#Threema announced their will get a #OpenSource license. They do it because they want to enable #ReproducibleBuilds. I wonder what they think about shipping also on #FDroid, because their business-model requires a #paywall and F-Droid is not providing that.
Is it possible to distribute an app via F-droid that has to be enabled with a serial key later?
@uniq From a financial point of view, I would assume that putting the app on @fdroidorg probably does not have any significant impact. Even the opposite may be the case: Network effects could convince more people to buy the app via Appstore/Google Play.
@uniq NonFreeNet (as the server and service is not free), and all is fine. What's the difference to eg weather apps where you need to get your own key first (except that for Threema you'd need to pay for the key)? The description should make that clear, of course. But as @El_joa wrote: the "F" in F-Droid stands for Freedom – not necessarily for FreeBeer. Though currently the two usually come in pairs 😉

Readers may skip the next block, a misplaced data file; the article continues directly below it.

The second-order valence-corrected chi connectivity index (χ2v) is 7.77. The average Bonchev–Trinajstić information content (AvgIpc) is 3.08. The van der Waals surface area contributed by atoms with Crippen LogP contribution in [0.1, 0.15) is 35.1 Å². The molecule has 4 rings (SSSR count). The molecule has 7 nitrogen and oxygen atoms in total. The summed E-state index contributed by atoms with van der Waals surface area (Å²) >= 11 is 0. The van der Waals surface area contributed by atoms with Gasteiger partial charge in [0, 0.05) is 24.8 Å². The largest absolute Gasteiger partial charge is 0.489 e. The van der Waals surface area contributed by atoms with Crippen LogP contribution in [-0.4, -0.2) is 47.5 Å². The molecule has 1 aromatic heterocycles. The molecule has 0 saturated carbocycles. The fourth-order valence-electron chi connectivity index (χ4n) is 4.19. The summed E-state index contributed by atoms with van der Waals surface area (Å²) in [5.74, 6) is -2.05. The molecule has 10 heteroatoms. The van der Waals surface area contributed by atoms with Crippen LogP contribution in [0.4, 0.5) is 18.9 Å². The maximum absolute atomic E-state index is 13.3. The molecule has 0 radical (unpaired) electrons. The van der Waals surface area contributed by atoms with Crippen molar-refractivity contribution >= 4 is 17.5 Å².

Oh, sorry I got you wrong there!😯
Thanks for clarifying!
I don't think they'll drop paying for the service. After all, it's a company and not a foundation like e. g. the devs of Krita or LibreOffice are. But Open Source does not mean not having to pay anything. There are FLOSS you have to pay for.
And I think that paying for a messaging app is not neccessairily a bad thing. After all, the devs finance marketing and development with it, the users know where they get the money from and it's a one-time payment with a low price.
You can download the APK but before creating an account, you'd first have to purchase and copy-paste your license key (which is also a one-time purchase as long as you don't lose it) in the app.
In the Play AND App Store, you first pay the price and then you can download the app (Threema Work works differently).
The Threema Shop version is an alternative for Android devices and works the way that I had previously described. However, that way you can purchase multiple licenses at once and be able to give them to other people because the Play Store doesn't have a "Gift option" as the App Store does.
I'd be ready paying for e. g. ProtonMail monthly/annually but I wouldn't want paying regularly for an Instant Messenger (like WhatsApp before Facebook came). And then there's the price itself.
You have to think about what kinds of services you are comparing: e-mail providers, messengers, social media services, VPNs, cloud storage services etc.
Depending on what you are comparing, there are different preferences you can have for that service - privacy-wise and functionality-wise.
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